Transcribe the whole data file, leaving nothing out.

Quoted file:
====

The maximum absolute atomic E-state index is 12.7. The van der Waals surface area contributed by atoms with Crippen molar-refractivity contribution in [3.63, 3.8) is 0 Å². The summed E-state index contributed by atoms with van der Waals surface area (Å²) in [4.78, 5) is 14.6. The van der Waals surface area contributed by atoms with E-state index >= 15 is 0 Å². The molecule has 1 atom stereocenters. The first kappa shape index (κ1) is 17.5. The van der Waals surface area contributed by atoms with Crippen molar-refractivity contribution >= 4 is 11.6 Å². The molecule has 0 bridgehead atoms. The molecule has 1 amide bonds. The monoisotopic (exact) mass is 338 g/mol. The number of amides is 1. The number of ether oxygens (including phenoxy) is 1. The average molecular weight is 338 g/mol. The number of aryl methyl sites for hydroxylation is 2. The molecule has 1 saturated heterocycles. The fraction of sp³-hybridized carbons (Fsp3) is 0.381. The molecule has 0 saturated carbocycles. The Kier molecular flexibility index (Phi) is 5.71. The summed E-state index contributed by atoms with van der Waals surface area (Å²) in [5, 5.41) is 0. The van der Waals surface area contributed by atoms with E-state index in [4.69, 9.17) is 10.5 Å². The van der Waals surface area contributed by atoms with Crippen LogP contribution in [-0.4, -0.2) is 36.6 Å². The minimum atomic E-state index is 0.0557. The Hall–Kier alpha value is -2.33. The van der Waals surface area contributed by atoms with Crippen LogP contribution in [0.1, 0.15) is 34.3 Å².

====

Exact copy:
The maximum absolute atomic E-state index is 12.7. The van der Waals surface area contributed by atoms with Crippen molar-refractivity contribution in [3.63, 3.8) is 0 Å². The summed E-state index contributed by atoms with van der Waals surface area (Å²) in [4.78, 5) is 14.6. The van der Waals surface area contributed by atoms with E-state index >= 15 is 0 Å². The molecule has 1 atom stereocenters. The first kappa shape index (κ1) is 17.5. The van der Waals surface area contributed by atoms with Crippen molar-refractivity contribution >= 4 is 11.6 Å². The molecule has 0 bridgehead atoms. The molecule has 1 amide bonds. The monoisotopic (exact) mass is 338 g/mol. The number of amides is 1. The number of ether oxygens (including phenoxy) is 1. The average molecular weight is 338 g/mol. The number of aryl methyl sites for hydroxylation is 2. The molecule has 1 saturated heterocycles. The fraction of sp³-hybridized carbons (Fsp3) is 0.381. The molecule has 0 saturated carbocycles. The Kier molecular flexibility index (Phi) is 5.71. The summed E-state index contributed by atoms with van der Waals surface area (Å²) in [5, 5.41) is 0. The van der Waals surface area contributed by atoms with E-state index in [4.69, 9.17) is 10.5 Å². The van der Waals surface area contributed by atoms with Crippen LogP contribution in [-0.4, -0.2) is 36.6 Å². The minimum atomic E-state index is 0.0557. The Hall–Kier alpha value is -2.33. The van der Waals surface area contributed by atoms with Crippen LogP contribution in [0.1, 0.15) is 34.3 Å².